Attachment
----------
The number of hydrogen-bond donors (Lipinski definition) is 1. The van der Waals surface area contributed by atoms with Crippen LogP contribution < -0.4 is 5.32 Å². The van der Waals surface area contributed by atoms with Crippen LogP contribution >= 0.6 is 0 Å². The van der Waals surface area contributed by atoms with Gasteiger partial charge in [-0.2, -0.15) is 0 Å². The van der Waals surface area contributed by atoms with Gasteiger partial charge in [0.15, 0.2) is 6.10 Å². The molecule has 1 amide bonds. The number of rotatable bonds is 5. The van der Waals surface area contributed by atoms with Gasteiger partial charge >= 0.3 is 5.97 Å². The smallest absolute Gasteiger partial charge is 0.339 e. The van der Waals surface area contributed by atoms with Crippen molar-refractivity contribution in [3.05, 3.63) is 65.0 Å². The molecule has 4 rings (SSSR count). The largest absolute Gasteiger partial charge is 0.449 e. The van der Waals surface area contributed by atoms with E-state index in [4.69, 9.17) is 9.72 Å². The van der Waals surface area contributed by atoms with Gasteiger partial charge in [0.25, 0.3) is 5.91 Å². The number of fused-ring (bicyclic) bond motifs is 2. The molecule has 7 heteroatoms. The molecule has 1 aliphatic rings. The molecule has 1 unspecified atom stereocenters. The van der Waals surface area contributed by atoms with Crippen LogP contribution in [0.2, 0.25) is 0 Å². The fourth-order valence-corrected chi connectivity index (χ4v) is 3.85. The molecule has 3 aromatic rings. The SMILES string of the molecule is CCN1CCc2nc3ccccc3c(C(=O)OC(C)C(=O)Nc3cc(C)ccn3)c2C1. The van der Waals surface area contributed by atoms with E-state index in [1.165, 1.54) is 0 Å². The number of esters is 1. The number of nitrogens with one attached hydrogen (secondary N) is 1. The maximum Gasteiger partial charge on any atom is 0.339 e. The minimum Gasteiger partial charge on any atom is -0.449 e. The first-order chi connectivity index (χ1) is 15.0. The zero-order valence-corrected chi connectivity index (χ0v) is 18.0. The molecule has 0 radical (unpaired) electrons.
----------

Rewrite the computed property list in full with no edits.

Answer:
The number of hydrogen-bond donors (Lipinski definition) is 1. The van der Waals surface area contributed by atoms with Crippen LogP contribution < -0.4 is 5.32 Å². The van der Waals surface area contributed by atoms with Crippen LogP contribution >= 0.6 is 0 Å². The van der Waals surface area contributed by atoms with Gasteiger partial charge in [-0.2, -0.15) is 0 Å². The van der Waals surface area contributed by atoms with Gasteiger partial charge in [0.15, 0.2) is 6.10 Å². The molecule has 1 amide bonds. The number of rotatable bonds is 5. The van der Waals surface area contributed by atoms with Gasteiger partial charge >= 0.3 is 5.97 Å². The smallest absolute Gasteiger partial charge is 0.339 e. The van der Waals surface area contributed by atoms with Crippen molar-refractivity contribution in [3.05, 3.63) is 65.0 Å². The molecule has 4 rings (SSSR count). The largest absolute Gasteiger partial charge is 0.449 e. The van der Waals surface area contributed by atoms with E-state index in [4.69, 9.17) is 9.72 Å². The van der Waals surface area contributed by atoms with Gasteiger partial charge in [0.25, 0.3) is 5.91 Å². The number of fused-ring (bicyclic) bond motifs is 2. The molecule has 7 heteroatoms. The molecule has 1 aliphatic rings. The molecule has 1 unspecified atom stereocenters. The van der Waals surface area contributed by atoms with Crippen LogP contribution in [0.2, 0.25) is 0 Å². The fourth-order valence-corrected chi connectivity index (χ4v) is 3.85. The molecule has 3 aromatic rings. The SMILES string of the molecule is CCN1CCc2nc3ccccc3c(C(=O)OC(C)C(=O)Nc3cc(C)ccn3)c2C1. The van der Waals surface area contributed by atoms with E-state index in [1.165, 1.54) is 0 Å². The number of esters is 1. The number of nitrogens with one attached hydrogen (secondary N) is 1. The maximum Gasteiger partial charge on any atom is 0.339 e. The minimum Gasteiger partial charge on any atom is -0.449 e. The first-order chi connectivity index (χ1) is 15.0. The zero-order valence-corrected chi connectivity index (χ0v) is 18.0. The molecule has 0 radical (unpaired) electrons.